There is no question in my mind that those elected over time can move this board onward and upward, and that your choice, Jay Aspin for chairman, will be an important leader and resource on that team locally and provincially.

Clearly all candidates are aware of the operating deficiencies of the board and are ready and committed to take tough measures to correct them, whether it be in developing and adhering to a strong governance model, implementing a total change in culture that promotes accountability, transparency and open communications, or fully developing and adhering to a multi-year plan and many others important to the goal of renewal.

It disturbs me that trustees will be silenced and that the media is not being treated as the partner for the public forum it provides. The relationship with the local media, at times at odds, has always been one that has been mutually respectful and we all have benefitted from it. Do we want to relegate the media to a more token role with your new guidelines?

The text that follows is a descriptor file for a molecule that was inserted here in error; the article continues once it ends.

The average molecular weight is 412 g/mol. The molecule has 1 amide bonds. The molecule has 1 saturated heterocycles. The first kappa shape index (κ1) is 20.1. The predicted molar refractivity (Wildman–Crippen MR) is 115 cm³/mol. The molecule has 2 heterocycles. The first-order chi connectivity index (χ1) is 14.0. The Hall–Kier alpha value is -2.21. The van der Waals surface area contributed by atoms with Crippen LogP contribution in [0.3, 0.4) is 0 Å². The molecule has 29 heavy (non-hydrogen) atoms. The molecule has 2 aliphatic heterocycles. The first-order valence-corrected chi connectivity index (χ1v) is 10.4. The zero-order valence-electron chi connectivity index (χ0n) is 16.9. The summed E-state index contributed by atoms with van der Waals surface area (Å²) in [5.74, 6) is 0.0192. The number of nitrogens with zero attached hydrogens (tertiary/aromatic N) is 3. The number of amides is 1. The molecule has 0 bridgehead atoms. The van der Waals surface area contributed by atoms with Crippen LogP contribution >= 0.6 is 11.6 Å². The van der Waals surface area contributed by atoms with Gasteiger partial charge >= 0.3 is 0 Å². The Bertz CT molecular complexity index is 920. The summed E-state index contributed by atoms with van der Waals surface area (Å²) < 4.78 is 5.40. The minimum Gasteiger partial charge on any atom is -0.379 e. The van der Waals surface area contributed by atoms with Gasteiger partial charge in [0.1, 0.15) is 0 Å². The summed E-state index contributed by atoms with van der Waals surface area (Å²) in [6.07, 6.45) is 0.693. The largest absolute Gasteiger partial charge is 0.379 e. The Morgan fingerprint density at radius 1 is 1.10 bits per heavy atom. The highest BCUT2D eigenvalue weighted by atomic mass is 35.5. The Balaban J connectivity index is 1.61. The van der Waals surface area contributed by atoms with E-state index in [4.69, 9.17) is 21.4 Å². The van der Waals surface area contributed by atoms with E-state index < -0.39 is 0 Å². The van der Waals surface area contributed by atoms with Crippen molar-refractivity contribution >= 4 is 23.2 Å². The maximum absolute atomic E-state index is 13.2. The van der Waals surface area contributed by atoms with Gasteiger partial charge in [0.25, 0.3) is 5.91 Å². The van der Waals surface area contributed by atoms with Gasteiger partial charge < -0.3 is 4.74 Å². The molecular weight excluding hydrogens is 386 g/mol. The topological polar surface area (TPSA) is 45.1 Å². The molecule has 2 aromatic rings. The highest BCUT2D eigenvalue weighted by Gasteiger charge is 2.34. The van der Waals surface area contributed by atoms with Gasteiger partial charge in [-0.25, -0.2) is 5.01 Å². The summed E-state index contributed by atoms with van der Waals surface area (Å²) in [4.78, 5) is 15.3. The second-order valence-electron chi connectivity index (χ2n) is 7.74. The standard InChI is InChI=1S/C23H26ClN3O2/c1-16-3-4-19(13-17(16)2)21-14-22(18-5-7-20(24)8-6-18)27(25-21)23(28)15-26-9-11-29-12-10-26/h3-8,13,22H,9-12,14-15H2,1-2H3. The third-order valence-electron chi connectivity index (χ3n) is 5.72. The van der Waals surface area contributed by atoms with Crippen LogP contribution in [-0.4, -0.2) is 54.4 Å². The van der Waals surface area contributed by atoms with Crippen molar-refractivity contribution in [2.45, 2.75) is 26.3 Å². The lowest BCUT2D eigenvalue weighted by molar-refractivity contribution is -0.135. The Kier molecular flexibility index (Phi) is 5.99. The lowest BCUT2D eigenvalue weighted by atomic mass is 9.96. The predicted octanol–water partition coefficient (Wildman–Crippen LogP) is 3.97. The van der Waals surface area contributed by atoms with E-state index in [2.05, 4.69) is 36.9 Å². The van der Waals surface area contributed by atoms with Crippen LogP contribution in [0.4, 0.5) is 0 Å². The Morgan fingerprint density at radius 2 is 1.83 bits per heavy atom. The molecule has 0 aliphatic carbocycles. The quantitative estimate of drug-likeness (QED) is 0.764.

In the end, it is always important to try to do the right things for the right reasons. This is owed to the parents, and students whom you were elected. What really matters is the truth. In the same way that students are subjected to a code of behaviour and held accountable, how can we not hold all to a similar code of behaviour and be held accountable at any level or job in education we have?

At this time, we need to learn to work together for the good of all and renewal, not only in our education, but all facets of our community. We can educate contributing members of our society as well as caring and sympathetic individuals willing to be part of the solution not the problem. It can and should start with us as educators.

Frank O’Hagan

North Bay